Minding Your Mental Health

Where do you turn to for mental health advice?

Cathal O'Reilly

Reporter:

Cathal O'Reilly

Where do you turn to for mental health advice?

When an individual experiences mental health difficulty, they need a more informed opinion around what is the best approach to take

In recent years, we have seen increased awareness around being open about our mental health and mental health in general.
Whilst this is welcome, is the message a little premature for a topic that is still over stigmatised?
Discrimination around mental health issues still exists and therefore I would argue that we are a little too ambitious around the mental health narrative that exists in Ireland today.
An educational approach may be the way forward in how we discuss mental health as opposed to direct social media messaging to those of us who may be struggling.
It may be a little intimidating for people to jump from being aware that their mood is ‘off’ to having to be open about their mental health and to talk to someone.
We are increasingly observing a softening of the mental health narrative across media, in particular social media.
I am referring to phrases such as ‘Be kind to yourself', or ‘10 tips for self-care’ being promoted by platforms that may not be the best go to media for support in terms of mental health advice.
While the intent is positive and aimed at individuals who may be experiencing difficulty, I would argue that these soft messages around mental health may actually be counter-productive.
When an individual experiences mental health difficulty, they need a more informed opinion around what is the best approach to take as they are faced with, possibly the most vulnerable time of their lives.
For a society that now rewards the ‘quick fix’, social media has become a playground for tokenistic messages from social media influencers. Some social media figures may seize the opportunity to increase engagement in terms of likes, comments and new followers.
Mental health awareness is a topic that has become almost trendy to talk about and such influencers have become go-to talking heads with the topic as opposed to mental health professionals.
Whilst you do not need to be an expert to discuss health and while yes, the awareness is positive, I think we need a more balanced and regulated approach in discussing a topic that is sensitive and susceptible to being interpreted literally. For example, a person is feeling down in themselves and the advice given is to have a bath and a cup of tea.
An individual may take the advice literally however afterwards, once the cup is empty and bath is drained the person feels an exhaustible amount of guilt because the ‘tip’ didn’t pay off from a mental health standpoint.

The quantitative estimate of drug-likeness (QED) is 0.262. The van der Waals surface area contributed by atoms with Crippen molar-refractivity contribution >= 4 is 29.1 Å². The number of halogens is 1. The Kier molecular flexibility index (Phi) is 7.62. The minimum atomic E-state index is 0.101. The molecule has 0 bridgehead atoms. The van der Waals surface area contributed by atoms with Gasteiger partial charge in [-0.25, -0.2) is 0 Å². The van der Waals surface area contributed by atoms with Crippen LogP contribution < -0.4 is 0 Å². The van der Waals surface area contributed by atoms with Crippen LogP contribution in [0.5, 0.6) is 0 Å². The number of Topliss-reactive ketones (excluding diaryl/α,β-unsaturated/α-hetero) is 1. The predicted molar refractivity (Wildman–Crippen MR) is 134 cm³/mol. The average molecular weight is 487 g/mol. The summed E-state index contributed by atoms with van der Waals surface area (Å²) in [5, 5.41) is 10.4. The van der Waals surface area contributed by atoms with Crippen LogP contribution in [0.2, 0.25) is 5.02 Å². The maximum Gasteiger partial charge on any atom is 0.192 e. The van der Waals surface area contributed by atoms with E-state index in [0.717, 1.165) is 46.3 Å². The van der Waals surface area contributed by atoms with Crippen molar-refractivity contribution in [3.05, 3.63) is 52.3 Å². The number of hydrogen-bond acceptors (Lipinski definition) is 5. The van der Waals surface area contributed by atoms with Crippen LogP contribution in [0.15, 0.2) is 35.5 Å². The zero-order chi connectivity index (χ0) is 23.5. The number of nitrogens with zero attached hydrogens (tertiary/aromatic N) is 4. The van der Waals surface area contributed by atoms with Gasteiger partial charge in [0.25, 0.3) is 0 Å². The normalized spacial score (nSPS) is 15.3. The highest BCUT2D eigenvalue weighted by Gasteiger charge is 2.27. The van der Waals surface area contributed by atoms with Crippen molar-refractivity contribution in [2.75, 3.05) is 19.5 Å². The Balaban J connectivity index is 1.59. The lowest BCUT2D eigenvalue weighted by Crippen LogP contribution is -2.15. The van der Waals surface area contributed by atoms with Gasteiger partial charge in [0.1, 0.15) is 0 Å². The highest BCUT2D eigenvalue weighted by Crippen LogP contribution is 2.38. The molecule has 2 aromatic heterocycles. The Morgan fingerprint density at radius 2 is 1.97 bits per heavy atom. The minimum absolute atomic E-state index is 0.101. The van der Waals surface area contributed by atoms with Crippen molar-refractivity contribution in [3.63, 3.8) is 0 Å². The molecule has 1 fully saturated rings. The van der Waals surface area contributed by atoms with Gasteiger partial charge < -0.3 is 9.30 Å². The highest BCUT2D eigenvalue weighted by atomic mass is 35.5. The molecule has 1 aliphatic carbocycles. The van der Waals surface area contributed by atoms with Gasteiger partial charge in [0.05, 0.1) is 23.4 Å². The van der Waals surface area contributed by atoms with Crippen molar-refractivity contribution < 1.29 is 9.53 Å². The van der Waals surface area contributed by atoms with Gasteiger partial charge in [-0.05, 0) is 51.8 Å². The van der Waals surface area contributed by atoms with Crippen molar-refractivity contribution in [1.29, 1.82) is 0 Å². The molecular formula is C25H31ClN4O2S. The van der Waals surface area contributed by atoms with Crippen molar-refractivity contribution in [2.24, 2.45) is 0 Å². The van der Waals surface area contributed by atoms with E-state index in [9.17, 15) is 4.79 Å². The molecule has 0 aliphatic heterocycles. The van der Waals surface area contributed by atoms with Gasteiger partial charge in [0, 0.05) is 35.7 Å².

On the other hand, we are also now seeing this new powerful softened narrative filtering into the mental health profession itself.
The trend has become so strong that mental health professionals are taking on the popular self-care messages and directing them towards patients.
I have seen this develop both personally through my own experience as well as from listening to others with the same experience.
It would be very easy to point blame at such professionals however with the power of social media becoming even more apparent, it could be a method of getting through to the service user, using this new trendy language to build trust.
There needs to be a more traditional approach used where professionals highlight more factual and evidence-based information to service users. We can see with the Covid-19 pandemic, we have no option but to turn to the experts for health advice and I feel it should be the same with mental health as they have the knowledge, expertise and experience in the area.
It is a tough area to negotiate no doubt. On one hand, we have the rise of influencers who are telling their story which some may be of more value, to some, than professional advice - possibly to a younger generation.
On the other hand, we have the professional who has fact-based evidence of what is proven effective however we see the social media messaging spilling over into the profession.
As a starting point, a balanced approach is needed where we welcome and value personal stories told through social media to help reduce stigma but also value the professional advice where, for example, a combination of medication and psychotherapy may be recommended in your care plan to deal with a crisis point.
Whilst mental health awareness is positive, not all awareness is good awareness.
We need to be more selective as to who we follow for advice whether that is an influencer, professional, expert, friend or family member.

Cathal O'Reilly is a mental health author and campaigner. @CathalOReilly17 www.cathaloreilly.ie